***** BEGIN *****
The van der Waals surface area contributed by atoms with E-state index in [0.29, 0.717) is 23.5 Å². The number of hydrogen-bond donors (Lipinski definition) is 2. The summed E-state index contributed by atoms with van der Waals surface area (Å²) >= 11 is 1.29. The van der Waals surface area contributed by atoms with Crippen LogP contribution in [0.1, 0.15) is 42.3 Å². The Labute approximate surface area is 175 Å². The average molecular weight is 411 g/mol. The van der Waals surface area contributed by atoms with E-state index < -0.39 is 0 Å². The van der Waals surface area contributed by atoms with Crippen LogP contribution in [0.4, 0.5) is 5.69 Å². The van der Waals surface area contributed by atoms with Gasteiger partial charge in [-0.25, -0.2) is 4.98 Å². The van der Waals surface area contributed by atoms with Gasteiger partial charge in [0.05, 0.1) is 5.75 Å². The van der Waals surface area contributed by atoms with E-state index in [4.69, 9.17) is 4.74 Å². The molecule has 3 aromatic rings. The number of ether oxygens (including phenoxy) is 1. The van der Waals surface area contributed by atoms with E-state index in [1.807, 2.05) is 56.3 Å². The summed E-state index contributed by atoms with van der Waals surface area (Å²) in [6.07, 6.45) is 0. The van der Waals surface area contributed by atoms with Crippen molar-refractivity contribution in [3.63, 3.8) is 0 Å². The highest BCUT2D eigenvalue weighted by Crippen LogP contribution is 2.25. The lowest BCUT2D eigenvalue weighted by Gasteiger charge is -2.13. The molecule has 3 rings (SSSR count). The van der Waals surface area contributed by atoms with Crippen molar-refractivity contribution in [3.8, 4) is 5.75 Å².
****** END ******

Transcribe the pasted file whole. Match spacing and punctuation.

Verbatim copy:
The van der Waals surface area contributed by atoms with E-state index in [0.29, 0.717) is 23.5 Å². The number of hydrogen-bond donors (Lipinski definition) is 2. The summed E-state index contributed by atoms with van der Waals surface area (Å²) >= 11 is 1.29. The van der Waals surface area contributed by atoms with Crippen LogP contribution in [0.1, 0.15) is 42.3 Å². The Labute approximate surface area is 175 Å². The average molecular weight is 411 g/mol. The van der Waals surface area contributed by atoms with E-state index < -0.39 is 0 Å². The van der Waals surface area contributed by atoms with Crippen LogP contribution in [0.4, 0.5) is 5.69 Å². The van der Waals surface area contributed by atoms with Gasteiger partial charge in [-0.25, -0.2) is 4.98 Å². The van der Waals surface area contributed by atoms with Gasteiger partial charge in [0.05, 0.1) is 5.75 Å². The van der Waals surface area contributed by atoms with E-state index in [4.69, 9.17) is 4.74 Å². The molecule has 3 aromatic rings. The number of ether oxygens (including phenoxy) is 1. The van der Waals surface area contributed by atoms with E-state index in [1.807, 2.05) is 56.3 Å². The summed E-state index contributed by atoms with van der Waals surface area (Å²) in [6.07, 6.45) is 0. The van der Waals surface area contributed by atoms with Crippen molar-refractivity contribution in [3.63, 3.8) is 0 Å². The highest BCUT2D eigenvalue weighted by Crippen LogP contribution is 2.25. The lowest BCUT2D eigenvalue weighted by Gasteiger charge is -2.13. The molecule has 3 rings (SSSR count). The van der Waals surface area contributed by atoms with Crippen molar-refractivity contribution in [3.8, 4) is 5.75 Å².